Facebook has removed more than 275 accounts that used fake profiles to pose as conservative Americans
The platform also permanently banned an Arizona-based digital communications firm that it said was behind the fake accounts.
Individuals behind the accounts used stock photos to create fake profiles, many of which were removed by Facebook’s automated detection software. Facebook determined that the accounts were being coordinated by Rally Forge, an Arizona-based firm.
“Although the people behind this network attempted to conceal their identities and coordination, our investigation linked this activity to Rally Forge,” Facebook said.
While Facebook’s investigation cited Rally Forge’s work for Turning Point USA, the work was actually performed on behalf of Turning Point Action, an independent political action committee, according to a statement from the organization. Turning Point Action added that it will work with Facebook “to rectify any misunderstanding” about its content.
Turning Point Action was founded last year by Charlie Kirk, the founder of Turning Point USA, a Phoenix-based non-profit that recruits college students to advocate for conservative causes. The group posts memes and videos on its social media pages that support Trump and other conservative politicians. Trump and his son Donald Trump Jr. have also delivered speeches at Turning Point USA or Turning Point Action events, most recently during a June campaign rally in Phoenix.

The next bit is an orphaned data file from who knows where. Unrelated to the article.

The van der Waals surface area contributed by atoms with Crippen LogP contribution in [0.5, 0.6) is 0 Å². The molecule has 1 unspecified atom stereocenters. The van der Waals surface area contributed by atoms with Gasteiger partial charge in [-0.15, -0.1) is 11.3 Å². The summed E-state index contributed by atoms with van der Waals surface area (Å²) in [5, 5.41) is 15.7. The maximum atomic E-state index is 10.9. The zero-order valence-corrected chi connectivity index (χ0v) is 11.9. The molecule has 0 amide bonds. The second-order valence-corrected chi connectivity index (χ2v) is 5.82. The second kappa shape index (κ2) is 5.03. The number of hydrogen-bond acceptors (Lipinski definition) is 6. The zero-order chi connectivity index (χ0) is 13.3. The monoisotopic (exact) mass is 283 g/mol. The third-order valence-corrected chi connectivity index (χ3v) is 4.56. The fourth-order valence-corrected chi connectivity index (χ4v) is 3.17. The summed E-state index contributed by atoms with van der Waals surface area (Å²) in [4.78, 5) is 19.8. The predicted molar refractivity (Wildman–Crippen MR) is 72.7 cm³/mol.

Messages left with Rally Forge and Turning Point USA were not immediately returned Thursday.
In all, 200 Facebook accounts, 55 pages and 76 Instagram accounts were removed. Facebook said the network had more than 370,000 followers on Facebook, and 22,000 on Instagram. While most of the fake profiles had posed as conservatives, Facebook said some pretended to be left-leaning in 2018.
Twitter, meanwhile, announced Thursday that it had suspended 104 accounts linked to an Iranian effort to amplify debates over the shooting of George Floyd and other issues of racial justice in the U.S.
The platform said that in some cases, the accounts had been hijacked from their original owners.